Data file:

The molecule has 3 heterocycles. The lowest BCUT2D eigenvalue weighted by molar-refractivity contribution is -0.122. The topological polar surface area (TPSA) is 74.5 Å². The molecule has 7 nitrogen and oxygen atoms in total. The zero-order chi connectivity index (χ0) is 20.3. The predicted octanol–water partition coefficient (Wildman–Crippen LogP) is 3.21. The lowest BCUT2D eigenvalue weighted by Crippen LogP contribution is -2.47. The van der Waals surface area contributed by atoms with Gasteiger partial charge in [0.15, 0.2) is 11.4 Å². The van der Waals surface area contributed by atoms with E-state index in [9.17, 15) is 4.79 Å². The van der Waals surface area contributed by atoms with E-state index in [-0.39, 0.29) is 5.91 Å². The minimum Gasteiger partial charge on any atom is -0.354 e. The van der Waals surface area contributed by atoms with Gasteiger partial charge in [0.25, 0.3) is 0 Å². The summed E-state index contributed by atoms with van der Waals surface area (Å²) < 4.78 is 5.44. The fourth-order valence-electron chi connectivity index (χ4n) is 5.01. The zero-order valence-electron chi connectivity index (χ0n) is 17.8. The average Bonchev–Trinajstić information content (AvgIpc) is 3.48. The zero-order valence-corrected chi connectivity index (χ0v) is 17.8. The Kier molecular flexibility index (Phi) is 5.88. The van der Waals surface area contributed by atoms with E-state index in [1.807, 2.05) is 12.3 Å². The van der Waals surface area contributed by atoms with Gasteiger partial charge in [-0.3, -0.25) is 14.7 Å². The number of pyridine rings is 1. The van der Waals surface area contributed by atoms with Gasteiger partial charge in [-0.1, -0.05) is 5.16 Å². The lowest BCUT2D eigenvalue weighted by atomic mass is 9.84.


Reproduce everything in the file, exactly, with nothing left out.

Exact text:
The molecule has 3 heterocycles. The lowest BCUT2D eigenvalue weighted by molar-refractivity contribution is -0.122. The topological polar surface area (TPSA) is 74.5 Å². The molecule has 7 nitrogen and oxygen atoms in total. The zero-order chi connectivity index (χ0) is 20.3. The predicted octanol–water partition coefficient (Wildman–Crippen LogP) is 3.21. The lowest BCUT2D eigenvalue weighted by Crippen LogP contribution is -2.47. The van der Waals surface area contributed by atoms with Gasteiger partial charge in [0.15, 0.2) is 11.4 Å². The van der Waals surface area contributed by atoms with E-state index in [9.17, 15) is 4.79 Å². The van der Waals surface area contributed by atoms with E-state index in [-0.39, 0.29) is 5.91 Å². The minimum Gasteiger partial charge on any atom is -0.354 e. The van der Waals surface area contributed by atoms with Gasteiger partial charge in [0.25, 0.3) is 0 Å². The summed E-state index contributed by atoms with van der Waals surface area (Å²) < 4.78 is 5.44. The fourth-order valence-electron chi connectivity index (χ4n) is 5.01. The zero-order valence-electron chi connectivity index (χ0n) is 17.8. The average Bonchev–Trinajstić information content (AvgIpc) is 3.48. The zero-order valence-corrected chi connectivity index (χ0v) is 17.8. The Kier molecular flexibility index (Phi) is 5.88. The van der Waals surface area contributed by atoms with E-state index in [1.807, 2.05) is 12.3 Å². The van der Waals surface area contributed by atoms with Gasteiger partial charge in [-0.3, -0.25) is 14.7 Å². The number of pyridine rings is 1. The van der Waals surface area contributed by atoms with Gasteiger partial charge in [-0.1, -0.05) is 5.16 Å². The lowest BCUT2D eigenvalue weighted by atomic mass is 9.84.